May 27, 2016 6:50 pm
Updated: May 27, 2016 8:21 pm

‘He wanted to fly’: Career Day soars above expectations for Edmonton boy

WATCH ABOVE: An Edmonton high school student experienced something extraordinary this week, something most people take for granted. For the first time he stepped onto a plane. Vinesh Pratap has more on why it was such a milestone.

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Do you remember Career Day at your school? Maybe it included some guest speakers or a room filled with information booths showcasing different job options.

That was not the experience for Omer Iqbal.

“This is a first for us,” pilot Chris Kampen said. “It’s been a really neat experience.”

This week, the Grade 11 student was given a private tour of the Canadian North facility, hopped onboard the plane and even flew a flight simulator.

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“He actually got to fly it, took it off and he actually landed it,” Kampen said with a smile, “Didn’t crash once.”

Before the special Career Day experience, Omer had never even been in a plane.

“Omer has never been allowed to fly because of his medical conditions,” his educational assistant Anita Buker Boone explained. “When the opportunity came up for him to pick his career assignment…He goes through the entire list and he researches them all…Last year it took him four days to research them all.”

This time, Omer narrowed it down a bit more quickly.

“Right away he wanted to fly.”

So, on Tuesday night, the 16-year-old got his chance.

“He reminded me a lot of myself starting out,” Kampen said. “He was smiling ear-to-ear every time I looked at him but he was very intently watching, running the controls.”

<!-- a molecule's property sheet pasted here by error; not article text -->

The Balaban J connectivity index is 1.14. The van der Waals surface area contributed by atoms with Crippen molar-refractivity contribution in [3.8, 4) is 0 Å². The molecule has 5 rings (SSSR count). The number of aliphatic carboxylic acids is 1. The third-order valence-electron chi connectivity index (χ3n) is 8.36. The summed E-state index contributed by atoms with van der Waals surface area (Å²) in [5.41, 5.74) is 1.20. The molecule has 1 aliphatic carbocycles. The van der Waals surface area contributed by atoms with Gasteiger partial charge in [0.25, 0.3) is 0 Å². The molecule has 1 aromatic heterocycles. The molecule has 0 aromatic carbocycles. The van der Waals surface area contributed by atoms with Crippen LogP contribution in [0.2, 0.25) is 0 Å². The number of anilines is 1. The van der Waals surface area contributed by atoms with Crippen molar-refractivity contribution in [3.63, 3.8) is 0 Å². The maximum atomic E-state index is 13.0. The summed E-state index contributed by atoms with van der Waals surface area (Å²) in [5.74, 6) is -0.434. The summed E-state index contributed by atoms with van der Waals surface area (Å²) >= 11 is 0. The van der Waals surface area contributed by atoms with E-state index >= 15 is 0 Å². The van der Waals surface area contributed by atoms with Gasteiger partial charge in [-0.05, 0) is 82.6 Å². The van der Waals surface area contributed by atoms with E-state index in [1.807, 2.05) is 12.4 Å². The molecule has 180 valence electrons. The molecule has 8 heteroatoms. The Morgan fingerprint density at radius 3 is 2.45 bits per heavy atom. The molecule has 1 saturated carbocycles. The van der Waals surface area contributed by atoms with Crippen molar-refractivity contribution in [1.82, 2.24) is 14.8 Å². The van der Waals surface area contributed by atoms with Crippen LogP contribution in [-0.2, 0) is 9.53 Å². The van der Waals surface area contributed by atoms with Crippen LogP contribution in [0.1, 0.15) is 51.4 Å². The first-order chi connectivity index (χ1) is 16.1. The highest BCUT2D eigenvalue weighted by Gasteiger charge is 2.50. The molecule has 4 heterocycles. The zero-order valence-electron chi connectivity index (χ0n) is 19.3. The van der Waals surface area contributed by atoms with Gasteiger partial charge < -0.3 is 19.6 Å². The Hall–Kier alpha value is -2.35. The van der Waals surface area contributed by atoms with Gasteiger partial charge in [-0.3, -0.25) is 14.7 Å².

The flight simulator recreates all the physical and visual experiences of flying, including G force, turns and climbing elevation.

“It is identical to the real thing,” Kampen said.

Canadian North is one of many companies that participate in this full-day Career Day program with J. Percy Page High School. The employment blitz sent 800 students to various businesses – including BioWare, NAIT, Edmonton Police Service – for a first-hand glimpse at the workplace.

Kampen says he likely got just as much out of the day as Omer did, if not more.

“It was an amazing experience for me to be able to provide something like that to a kid. I’ve wanted to fly ever since I was a little kid. So to be able to see how excited he was.. even the nervous energy he had… I feed off it too.

“It’s really exciting for me to be a part of that.”

Make no mistake, it was pretty meaningful for Omer too.

“I want to be a pilot,” he said through his iPad. Omer has a tracheotomy and uses a text-to-speech function on an iPad to communicate.

“It felt like I was flying in real life,” he said. “I love the huge simulator. It’s so cool. I flew all the way to Vancouver Canada.”

Manning the controls, Omer was just a regular teen.

“While we were in there, you didn’t see the disability,” Kampen said.

Buker Boone has worked with Omer since he was in kindergarten. She says getting inside a plane was a big deal for him.

“He’s never even been on an airplane. He tells me all the time: he goes to the airport, he says goodbye to his family when they fly away, he’s there to greet people when they come back, but he’s never even seen the inside of an airplane.”

She said the hands-on Career Day is one thing, but Canadian North took it one step further.

“Just to see him get these opportunities and to see how much it helps fulfil him and grow, it’s just wonderful.”

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